PARIS — One simple word, and — as usual — the Internet exploded.
On Wednesday, French President Emmanuel Macron was nearing the end of a news conference during his state visit to Australia, where he spoke next to Prime Minister Malcolm Turnbull.
Turning to his host, the 40-year-old French president — a former investment banker who prides himself on his ability to speak English fluently — said a few more words en anglais to thank the Turnbulls for their hospitality.
“I want to thank you for your welcome, thank you and your delicious wife for your warm welcome,” Macron said.
And there it was: “delicious,” an oratorical firebomb that had many wondering whether Macron — a social progressive and advocate of gender equality — was really making a comment about Lucy Turnbull’s appearance.
The journalists in attendance certainly thought so.
“Was it a Freudian slip by French President Emmanuel Macron? A joke linked to French gastronomy?” the Associated Press report began. “Or even, a week after his visit to Washington, a parody of President Donald Trump's infamous comments about Macron's wife?”
For more than a few, Macron’s comment in Australia carried undertones of Gallic machismo, a verbal manifestation of the physical jockeying on display during his visit to the Trump White House last week.
As Australian journalist Alice Workman noted on Twitter: “You can take the man out of France but …”
But the reality is much less interesting.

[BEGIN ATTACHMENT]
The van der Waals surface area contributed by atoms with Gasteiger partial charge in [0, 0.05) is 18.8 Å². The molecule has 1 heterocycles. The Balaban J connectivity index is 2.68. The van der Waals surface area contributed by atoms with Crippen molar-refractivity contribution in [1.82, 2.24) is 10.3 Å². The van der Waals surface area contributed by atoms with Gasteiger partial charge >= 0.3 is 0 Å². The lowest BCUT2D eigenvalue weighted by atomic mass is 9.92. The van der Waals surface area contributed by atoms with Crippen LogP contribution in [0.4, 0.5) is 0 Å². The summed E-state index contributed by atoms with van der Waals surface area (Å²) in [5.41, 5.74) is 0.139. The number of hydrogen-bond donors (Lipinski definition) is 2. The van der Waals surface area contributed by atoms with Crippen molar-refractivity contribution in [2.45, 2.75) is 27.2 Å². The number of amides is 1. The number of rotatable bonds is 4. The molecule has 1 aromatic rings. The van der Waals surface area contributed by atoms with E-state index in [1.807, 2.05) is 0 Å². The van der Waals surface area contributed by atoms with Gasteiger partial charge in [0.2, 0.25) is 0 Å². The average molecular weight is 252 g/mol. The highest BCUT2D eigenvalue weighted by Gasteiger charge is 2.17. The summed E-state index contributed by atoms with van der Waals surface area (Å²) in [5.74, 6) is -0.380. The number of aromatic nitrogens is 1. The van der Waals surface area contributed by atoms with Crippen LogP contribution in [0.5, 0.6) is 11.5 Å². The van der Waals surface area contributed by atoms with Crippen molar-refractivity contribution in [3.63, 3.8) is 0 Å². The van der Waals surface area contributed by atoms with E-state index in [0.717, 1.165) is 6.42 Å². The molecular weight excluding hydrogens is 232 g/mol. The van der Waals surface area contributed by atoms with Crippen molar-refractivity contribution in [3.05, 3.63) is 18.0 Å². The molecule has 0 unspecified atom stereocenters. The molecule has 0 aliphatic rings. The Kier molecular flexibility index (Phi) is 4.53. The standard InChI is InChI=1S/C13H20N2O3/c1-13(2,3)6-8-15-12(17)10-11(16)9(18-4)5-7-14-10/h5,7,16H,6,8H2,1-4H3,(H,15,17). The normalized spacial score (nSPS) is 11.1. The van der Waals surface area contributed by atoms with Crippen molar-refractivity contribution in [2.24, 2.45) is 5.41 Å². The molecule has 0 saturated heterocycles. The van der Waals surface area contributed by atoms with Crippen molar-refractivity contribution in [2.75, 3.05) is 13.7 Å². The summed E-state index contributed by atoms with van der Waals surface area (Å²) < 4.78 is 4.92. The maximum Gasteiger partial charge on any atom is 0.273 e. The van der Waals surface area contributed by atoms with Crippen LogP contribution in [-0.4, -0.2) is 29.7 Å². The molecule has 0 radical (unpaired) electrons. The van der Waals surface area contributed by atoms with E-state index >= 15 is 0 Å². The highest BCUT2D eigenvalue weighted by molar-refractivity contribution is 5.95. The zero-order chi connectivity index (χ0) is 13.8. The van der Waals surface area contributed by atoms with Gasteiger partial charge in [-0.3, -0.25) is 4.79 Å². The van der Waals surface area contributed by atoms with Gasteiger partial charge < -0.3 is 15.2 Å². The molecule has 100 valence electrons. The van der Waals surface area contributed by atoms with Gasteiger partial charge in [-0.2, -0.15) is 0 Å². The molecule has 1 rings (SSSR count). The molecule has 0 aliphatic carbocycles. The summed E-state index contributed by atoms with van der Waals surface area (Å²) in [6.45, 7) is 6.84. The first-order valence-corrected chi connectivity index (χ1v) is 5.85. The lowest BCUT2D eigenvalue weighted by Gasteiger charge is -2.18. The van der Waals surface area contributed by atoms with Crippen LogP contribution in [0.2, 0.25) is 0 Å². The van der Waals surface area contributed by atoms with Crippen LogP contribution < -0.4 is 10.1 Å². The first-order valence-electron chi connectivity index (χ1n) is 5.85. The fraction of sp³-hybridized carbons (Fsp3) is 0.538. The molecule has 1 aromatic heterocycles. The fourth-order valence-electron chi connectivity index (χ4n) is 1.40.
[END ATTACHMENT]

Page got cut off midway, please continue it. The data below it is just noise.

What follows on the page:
Macron — who is proficient in English but occasionally struggles to find his words — was probably the victim of what the French call a “faux ami,” which refers to a word that looks and sounds similar in French and English (or another language) but differs significantly in meaning.
Yes, the term “délicieuse” can and often does mean “delicious,” and it can carry a sexual connotation. But it can also have a more mundane meaning, especially in this context. It can mean “lovely,” “delightful” or “charming” when used to describe a person. It doesn’t have to connote something physical, although it’s perhaps rare for someone as young as Macron to use the term in its somewhat antiquated sense.
In any case, the episode underscored the difficulties of conducting diplomacy in a foreign language.
Macron, a devout globalist, has made a considerable effort to communicate in English as much as possible, even as he has encouraged students across the world to learn the French language.
He made a pitch to U.S. climate scientists and researchers in English, as well as his famous “Make Our Planet Great Again” dig at Trump, after the latter withdrew from the 2015 Paris climate agreement.
And, of course, Macron fielded questions from American reporters in English during his Washington visit and delivered a long address to Congress in English, complete with allusions to a host of U.S. presidents.
But there are potential pitfalls to communicating at the highest level in a foreign language, and previous French presidents, such as Nicolas Sarkozy and François Hollande, typically avoided public commentaries in English, presumably for this reason.
Mistakes, after all, can be quite delicious.